The Canucks lost 3-2 in overtime on Monday night after outworking, out-shooting (39-22) and out-chancing the Kings. This was despite being the more desperate team, having home ice advantage and playing a backup goalie (albeit a capable backup who is red hot right now).
After the most gut wrenching loss in recent memory on Monday to the Los Angeles Kings, many things crossed my mind. Were they just unlucky, yet again? Did they need a particular player to step up? Or – and this is the scariest thought – are they just not good enough?
Here are a few things that could turn their fortunes.
The Canucks power play looked good to start the season, but they weren’t able to convert. That has progressed into a power play that doesn’t look good and still isn’t able to score. The Canucks power play is functioning at 11.6% right now, good enough for 28th in the NHL.
On Monday night the Canucks were able to score one power play goal, but were only 1-8 with the man advantage. Those numbers are even worse when you consider they squandered a 5-on-3 advantage by taking a penalty and generating very little with a 4-on-3 advantage for 1:27.
The power play is one part of the game that is affected greatly by coaching, and assistant coach Glen Gulutzan (who is in charge of the power play) must take a lot of the blame. The Canucks don’t look very creative with the extra man, choosing to fire away over and over from the point. At some point, the team’s coaches need to come up with some set plays or different looks that can allow the forwards to score some goals. Here is a set play the Canucks used to set-up Ryan Kesler last season.
The greatest flaw with the power play that I see right now is that the Canucks are trying so few plays down low (aka the Sedins and Kesler) that teams now expect and defend the point shot.
Another idea that I have thought about is having Daniel Sedin set-up on the half wall (the spot that Henrik Sedin currently occupies). Daniel, because of his shot, can be a threat to score from the half wall, while Henrik isn’t. Perhaps a small wrinkle like that could confuse opponents.
I love the way Chris Higgins and Jannik Hansen play, but they are capable of only so much offensively. Maybe it’s time for John Tortorella to hitch his wagon to David Booth and/or Zack Kassian a bit more than he has. Those two players were penciled in as top 6 forwards on this team but haven’t been played as such this season.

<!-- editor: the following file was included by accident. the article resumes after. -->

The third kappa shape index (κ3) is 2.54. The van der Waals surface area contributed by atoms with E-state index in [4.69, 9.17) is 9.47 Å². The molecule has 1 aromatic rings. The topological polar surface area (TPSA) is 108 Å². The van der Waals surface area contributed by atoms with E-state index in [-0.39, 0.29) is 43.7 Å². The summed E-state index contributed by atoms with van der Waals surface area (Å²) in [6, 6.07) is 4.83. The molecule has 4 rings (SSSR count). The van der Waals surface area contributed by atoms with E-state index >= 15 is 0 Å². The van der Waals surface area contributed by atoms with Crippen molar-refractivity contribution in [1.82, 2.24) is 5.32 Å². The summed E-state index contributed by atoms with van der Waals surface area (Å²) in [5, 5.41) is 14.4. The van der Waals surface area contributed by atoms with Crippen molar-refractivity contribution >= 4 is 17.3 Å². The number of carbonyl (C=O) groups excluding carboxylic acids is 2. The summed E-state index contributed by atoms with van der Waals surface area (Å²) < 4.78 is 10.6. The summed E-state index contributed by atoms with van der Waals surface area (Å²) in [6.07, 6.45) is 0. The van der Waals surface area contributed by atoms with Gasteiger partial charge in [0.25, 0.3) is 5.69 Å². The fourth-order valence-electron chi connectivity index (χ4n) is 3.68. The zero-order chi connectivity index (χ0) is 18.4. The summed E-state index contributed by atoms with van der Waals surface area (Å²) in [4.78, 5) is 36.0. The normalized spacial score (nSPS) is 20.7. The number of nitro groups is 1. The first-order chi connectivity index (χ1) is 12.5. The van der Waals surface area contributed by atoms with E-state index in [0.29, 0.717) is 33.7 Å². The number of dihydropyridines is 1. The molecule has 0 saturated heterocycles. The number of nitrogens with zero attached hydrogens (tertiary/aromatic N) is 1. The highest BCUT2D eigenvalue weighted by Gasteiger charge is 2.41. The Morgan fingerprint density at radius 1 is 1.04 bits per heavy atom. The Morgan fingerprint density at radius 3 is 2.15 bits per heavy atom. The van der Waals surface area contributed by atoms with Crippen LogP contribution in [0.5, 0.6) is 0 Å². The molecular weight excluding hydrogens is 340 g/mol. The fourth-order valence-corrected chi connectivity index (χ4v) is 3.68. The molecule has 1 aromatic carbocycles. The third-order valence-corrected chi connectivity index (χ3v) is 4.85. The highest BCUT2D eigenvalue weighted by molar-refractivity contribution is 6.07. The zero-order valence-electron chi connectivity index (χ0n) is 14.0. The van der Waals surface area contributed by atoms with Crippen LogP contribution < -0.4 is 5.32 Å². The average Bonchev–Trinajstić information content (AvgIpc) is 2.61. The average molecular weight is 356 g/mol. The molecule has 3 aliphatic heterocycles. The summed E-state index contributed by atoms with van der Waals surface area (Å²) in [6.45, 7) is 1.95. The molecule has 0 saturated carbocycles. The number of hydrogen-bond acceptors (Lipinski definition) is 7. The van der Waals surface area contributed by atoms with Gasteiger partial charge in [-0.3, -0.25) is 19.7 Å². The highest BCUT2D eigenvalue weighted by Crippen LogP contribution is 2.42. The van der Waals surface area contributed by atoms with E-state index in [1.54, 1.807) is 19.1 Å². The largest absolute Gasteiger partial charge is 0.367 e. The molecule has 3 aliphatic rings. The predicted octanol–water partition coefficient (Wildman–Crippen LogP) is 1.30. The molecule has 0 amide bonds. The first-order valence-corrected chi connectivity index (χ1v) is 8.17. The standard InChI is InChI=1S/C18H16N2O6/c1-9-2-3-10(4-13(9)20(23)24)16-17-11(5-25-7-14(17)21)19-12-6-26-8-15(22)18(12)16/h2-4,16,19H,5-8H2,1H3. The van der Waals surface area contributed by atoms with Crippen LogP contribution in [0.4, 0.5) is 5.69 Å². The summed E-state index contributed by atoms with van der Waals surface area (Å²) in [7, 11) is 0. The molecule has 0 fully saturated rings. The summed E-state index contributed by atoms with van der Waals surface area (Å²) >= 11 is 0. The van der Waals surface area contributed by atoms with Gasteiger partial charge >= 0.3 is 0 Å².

Now, Higgins and Hansen have outplayed Booth and Kassian so far, but perhaps they have to take a leap of faith. I have mostly given up on Booth, but it is not inconceivable that he could regain at least a little bit of his scoring touch. As for Zack Kassian, perhaps playing him in a more prominent role would force him to focus.
This idea isn’t one I love and it could certainly blow up in their face. But it might be the only chance they have. Otherwise I fear they might Higgins-and-Hansen themselves to mediocrity.
I guess this is the solution that suggests there isn’t a problem. Part of me believes this.
The Canucks have outplayed their opponents recently, in every area but the scoreboard. They have been incredibly unlucky given the amount of scoring chances they are generating. Sure, it’s partly because they don’t have enough goal scorers, but too many of their players are performing well below expectations.
Some players may not turn it around, but a guy like Alex Burrows will. He is getting chances, but not able to finish. That is going to change for someone who is typically a 25 goal scorer.
Who (or what) is Roberto Luongo? He certainly isn’t a Vezina Trophy candidate like he once was, but is he an all star anymore? He has been solid, not spectacular, this season. Having your goalie ‘steal’ a game every now and then can compensate for brutal giveaways by the players playing in front of him.
This certainly isn’t a criticism of Luongo, he is 34 years old and his skills are likely to diminish through no fault of his own. But to what degree has father time caught up with him? Is this as good as he’s going to be or will he be able to regain some of the magic we have seen in the past.
You were waiting for this, weren’t you? Many people bemoan the loss of Christian Ehrhoff, Raffi Torres, Michael Grabner and Cody Hodgson, but the guy I miss most is Mikael Samuelsson (the guy in 2009-11, not the 36 year old present-day version). Mike Gillis has never been able to replace Samuelsson, a player that was a good passer and even better shooter. He could play with Ryan Kesler (30 goals on a line with Kesler in 2009-10) and gave the Sedin line a different look when given spot duty there also.
The Canucks need another Mikael Samuelsson. The problem is they don’t have a lot of cap space or assets to make that happen. They certainly aren’t in a situation where they can give up good young players or draft picks. That likely counts out costly rental players like Mike Cammalleri, Matt Moulson or Marian Gaborik.
So who might be available that wouldn’t break the bank? Some realistic possibilities are New Jersey’s Michael Ryder (he can score goals but is struggling on a bad Devils team) and Washington’s Martin Erat (a play-making winger who could make Ryan Kesler better, and who has also requested to be traded).
Whatever the Canucks do, I think they’re likely to snap out of this funk. They are likely to scratch and claw all season to get into the playoffs, but they should get better results if they continue to play like they have lately.